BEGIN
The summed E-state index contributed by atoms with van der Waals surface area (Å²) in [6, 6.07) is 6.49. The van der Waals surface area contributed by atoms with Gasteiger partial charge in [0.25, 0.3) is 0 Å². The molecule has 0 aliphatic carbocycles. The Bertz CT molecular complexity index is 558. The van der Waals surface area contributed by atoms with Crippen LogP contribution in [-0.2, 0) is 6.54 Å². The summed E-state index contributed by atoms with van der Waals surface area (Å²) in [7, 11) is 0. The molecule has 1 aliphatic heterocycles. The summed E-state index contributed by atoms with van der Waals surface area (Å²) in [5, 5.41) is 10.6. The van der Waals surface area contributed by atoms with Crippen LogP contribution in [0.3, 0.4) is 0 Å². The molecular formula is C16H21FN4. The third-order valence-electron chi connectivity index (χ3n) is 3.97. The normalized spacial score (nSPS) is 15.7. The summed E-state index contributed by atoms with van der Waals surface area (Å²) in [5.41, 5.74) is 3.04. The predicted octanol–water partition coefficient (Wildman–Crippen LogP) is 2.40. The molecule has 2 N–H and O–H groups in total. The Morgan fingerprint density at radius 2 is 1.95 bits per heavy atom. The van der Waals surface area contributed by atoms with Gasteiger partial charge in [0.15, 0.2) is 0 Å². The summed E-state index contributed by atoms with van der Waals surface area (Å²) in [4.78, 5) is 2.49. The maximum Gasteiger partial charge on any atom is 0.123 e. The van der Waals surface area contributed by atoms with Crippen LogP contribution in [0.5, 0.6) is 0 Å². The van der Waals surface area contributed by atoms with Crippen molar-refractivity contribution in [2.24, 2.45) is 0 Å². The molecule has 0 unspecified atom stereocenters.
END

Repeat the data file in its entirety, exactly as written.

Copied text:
The summed E-state index contributed by atoms with van der Waals surface area (Å²) in [6, 6.07) is 6.49. The van der Waals surface area contributed by atoms with Gasteiger partial charge in [0.25, 0.3) is 0 Å². The molecule has 0 aliphatic carbocycles. The Bertz CT molecular complexity index is 558. The van der Waals surface area contributed by atoms with Crippen LogP contribution in [-0.2, 0) is 6.54 Å². The summed E-state index contributed by atoms with van der Waals surface area (Å²) in [7, 11) is 0. The molecule has 1 aliphatic heterocycles. The summed E-state index contributed by atoms with van der Waals surface area (Å²) in [5, 5.41) is 10.6. The van der Waals surface area contributed by atoms with Crippen LogP contribution in [0.3, 0.4) is 0 Å². The molecular formula is C16H21FN4. The third-order valence-electron chi connectivity index (χ3n) is 3.97. The normalized spacial score (nSPS) is 15.7. The summed E-state index contributed by atoms with van der Waals surface area (Å²) in [5.41, 5.74) is 3.04. The predicted octanol–water partition coefficient (Wildman–Crippen LogP) is 2.40. The molecule has 2 N–H and O–H groups in total. The Morgan fingerprint density at radius 2 is 1.95 bits per heavy atom. The van der Waals surface area contributed by atoms with Gasteiger partial charge in [0.15, 0.2) is 0 Å². The summed E-state index contributed by atoms with van der Waals surface area (Å²) in [4.78, 5) is 2.49. The maximum Gasteiger partial charge on any atom is 0.123 e. The van der Waals surface area contributed by atoms with Crippen LogP contribution in [0.5, 0.6) is 0 Å². The van der Waals surface area contributed by atoms with Crippen molar-refractivity contribution in [2.24, 2.45) is 0 Å². The molecule has 0 unspecified atom stereocenters.